As I mentioned in the introduction, Remote ID is a policy that the FAA is set to begin enforcing on September 16th, 2023. The idea behind Remote ID is to enhance safety in the airspace and establish a framework for Universal Traffic Management and Urban Air Mobility by requiring Pilot/Operators to broadcast their location, as well as the position of the drone to the public.
As a drone pilot myself, I have had my fair share of encounters. While none of these incidents were serious, there was one instance when a hostile security guard approached me, insisting that I was not authorized to operate my drone, even though I had all of the appropriate approvals, had signed in at the security desk, and further, was flying in unrestricted airspace.
If I am flying in a public location, I always try to find a discreet spot away from people and try to avoid drawing attention to myself to prevent any confrontations. It’s precisely this kind of situation that’s causing some drone pilots to be hesitant about complying with the regulation, its a simple fear for their privacy and safety.
Click in to my article “What is Remote ID and Will it AFFECT My Drone Startup Business?” for more in depth information on Remote ID.
For Drone Operators, the reluctance to comply with the Remote ID policy is not a matter of rebellion, but rather, the primary issue is around the requirement to broadcast their location, and the concern that this will, no doubt lead to more confrontations with both civilian and uninformed citizens.
Another concern for Drone Operators is the unnecessary disruption to the operation. As drone pilots, we already deal with challenges such as deadlines and weather conflicts, and these unnecessary disturbances, so broadcasting the location of the operator could attract random people accosting the drone pilot and disturbing the operation, causing a significant inconvenience.
The reality is that drone pilots have been faced with a range of incidents, stories of being accosted, even shot at to having their equipment destroyed. Understandably, the safety of the drone community is a significant concern, and it’s natural for pilots to be wary of complying with a policy that could potentially put them in danger.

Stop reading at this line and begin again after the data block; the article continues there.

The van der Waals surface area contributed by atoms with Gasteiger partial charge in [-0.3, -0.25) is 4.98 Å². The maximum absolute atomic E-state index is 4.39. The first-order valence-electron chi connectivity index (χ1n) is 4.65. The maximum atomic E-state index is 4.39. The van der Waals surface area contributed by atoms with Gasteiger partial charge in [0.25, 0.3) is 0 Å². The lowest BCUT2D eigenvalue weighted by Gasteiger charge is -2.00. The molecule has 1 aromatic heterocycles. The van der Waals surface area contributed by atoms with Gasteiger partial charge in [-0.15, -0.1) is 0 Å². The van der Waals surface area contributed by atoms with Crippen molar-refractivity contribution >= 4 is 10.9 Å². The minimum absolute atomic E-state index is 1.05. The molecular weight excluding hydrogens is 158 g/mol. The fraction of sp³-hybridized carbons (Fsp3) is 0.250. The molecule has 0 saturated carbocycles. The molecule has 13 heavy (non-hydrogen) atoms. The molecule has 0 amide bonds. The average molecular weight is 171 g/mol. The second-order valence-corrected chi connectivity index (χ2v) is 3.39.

As with any controversial policy, some drone pilots are pushing back against the Remote ID regulations, and feel that their rights are being infringed upon. While safety and security are paramount, it’s essential to consider the impact that these policies may have on individual freedoms and rights. As a drone pilot, we have a responsibility to follow the law, but it’s also essential to make sure that our rights are being respected.
Ultimately, the concept of Remote ID in and of itself is fine, but the controversy surrounding it is a bit complex, and I see valid concerns on both sides of the issue. As the deadline for compliance approaches, drone operators need to weigh the options carefully and make an informed decision that takes into account both safety and personal liberties. I would love to hear from you on your thoughts around this.
If you feel you are in any danger, one simple way to avoid broadcasting your location is to turn off the GPS on your remote control. For example, this can easily be done on the RC Pro or RC Plus controllers from DJI, and for other remotes or drones that are not Remote ID compliant, it’s even simpler.
It’s important to note that deviating from Remote ID compliance is only legal if there is a safety concern.
Another way to avoid any issues is to avoid the situation entirely. We may not have a choice and need to fly in a public area, just try to set up your operation out of sight of people to minimize the chance of accosting. Additionally, being well-prepared and efficient during your flight can also reduce the likelihood of incidents. Get the drone up, get your data acquisition done quickly, get the drone down, and immediately leave the area to minimize your exposure. Keep in mind that even if you are broadcasting your location, taking these precautions can significantly reduce the risk of any issues.
In the end, the Remote ID policy is just one piece of the larger puzzle of drone regulations, and while we want to and need to comply with Remote ID, it’s not always that simple. The drone industry is continuing to evolve and expand, so there needs to be a balance between safety, privacy, and innovation. As drone pilots, we have the responsibility to follow regulation, but it’s also important to protect our personal liberties and get the job done without unnecessary disruptions.
In case of confrontation, I urge us all to maintain a friendly and respectful attitude. Be prepared to show your credentials, permits or letters of approval, while always maintaining a professional demeanor. By being prepared and professional, we can also help educate the public about proper drone use and foster a better understanding of the technology.